Conventional axial hub-motor AHS (Active Heatsink) devices (Figure 1) have reached their functional and cost limits and may not be improved significantly. These devices have a number of inherent, severe contradictions (design limitations) that determine the “evolutionary maturity” of this concept.
Figure 1. Conventional axial hub-motor AHS.
Let us look at different technologies and highlight their advantages and disadvantages.
Big vs. Small Hub-Motor designs (Figure 2)
Figure 2. Illustration of the big vs. small hub-motor design concepts.
Big hub-motor designs generate enough power to achieve the required fan performance. However, they also substantially block the air flow to the hottest area: the heat sink.
Small hub-motor designs can partially block the air flow to the hottest area: the heat sink. However, they do not generate enough power to achieve the necessary fan performance.
Axial Fan vs. Centrifugal Blower designs (Figure 3):
Figure 3. Axial fan and centrifugal blower AHS.
Axial fan designs are flat and light. However, they only produce a low pressure.
Centrifugal blower designs produce a high pressure. However, they are bulky and heavy.
Analysis of the number and the level of inventions in the field of axial hub-motor AHS devices establishes the location of AHS concept on its S-curve of evolution (Figure 4). Figure 4 demonstrates the maturity of the technology as shown by “efficiency” (the red curve). Equally interesting is the number of patents in this area. The blue curve shows that the number of inventions has leveled off; a factor reflecting the maturity of the technology.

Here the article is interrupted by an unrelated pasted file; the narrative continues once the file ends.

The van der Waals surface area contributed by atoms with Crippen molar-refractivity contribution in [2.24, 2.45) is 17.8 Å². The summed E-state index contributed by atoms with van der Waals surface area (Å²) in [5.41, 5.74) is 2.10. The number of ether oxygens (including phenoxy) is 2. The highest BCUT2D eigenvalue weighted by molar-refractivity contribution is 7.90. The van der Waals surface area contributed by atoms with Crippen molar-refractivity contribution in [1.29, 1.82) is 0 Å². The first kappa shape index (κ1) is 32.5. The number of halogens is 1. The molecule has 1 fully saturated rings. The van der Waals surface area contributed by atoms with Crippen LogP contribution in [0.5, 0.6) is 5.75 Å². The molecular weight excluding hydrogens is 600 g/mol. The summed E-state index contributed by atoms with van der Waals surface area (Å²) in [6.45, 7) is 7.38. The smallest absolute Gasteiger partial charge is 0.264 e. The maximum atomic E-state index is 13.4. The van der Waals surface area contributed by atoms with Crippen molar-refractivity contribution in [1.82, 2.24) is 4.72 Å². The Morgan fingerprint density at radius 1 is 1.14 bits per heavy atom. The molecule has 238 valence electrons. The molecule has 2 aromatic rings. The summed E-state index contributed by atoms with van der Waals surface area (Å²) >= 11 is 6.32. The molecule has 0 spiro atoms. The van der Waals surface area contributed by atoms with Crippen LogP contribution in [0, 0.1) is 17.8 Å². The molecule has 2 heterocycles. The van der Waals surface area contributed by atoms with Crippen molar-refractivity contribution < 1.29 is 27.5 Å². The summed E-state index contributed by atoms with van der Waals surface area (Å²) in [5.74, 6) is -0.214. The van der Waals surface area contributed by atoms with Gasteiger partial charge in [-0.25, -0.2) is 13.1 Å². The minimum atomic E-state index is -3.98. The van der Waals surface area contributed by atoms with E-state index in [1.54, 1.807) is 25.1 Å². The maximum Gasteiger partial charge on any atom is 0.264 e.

Figure 4. Location of the axial hub-motor AHS on S-curve of evolution.
In view of the steady increase in power dissipation and the demand for air cooling, a technology change is mandated. Clearly, the axial hub-motor AHS concept is very mature. Its parameters, including heat dissipation ratio, reliability, noise, size and cost, have reached their limits. Moreover, with the lack of technology development in this area, they can no longer be improved significantly.
Thus, cooling the next generation of electronic devices will necessitate a new look, perhaps even a revolution, in the air delivery methods afforded through fan design. Attaining this goal will require the industry to migrate from today’s technology value curve (the red line in Figure 5) to the green curve, signifying the next generation of fan designs. It is therefore is incumbent upon the fan industry and the thermal design community to leverage the old technology and produce the next generation of air movers.
Figure 5. The technology and value curves depicting the break with today’s technology to create the next generation of air movers.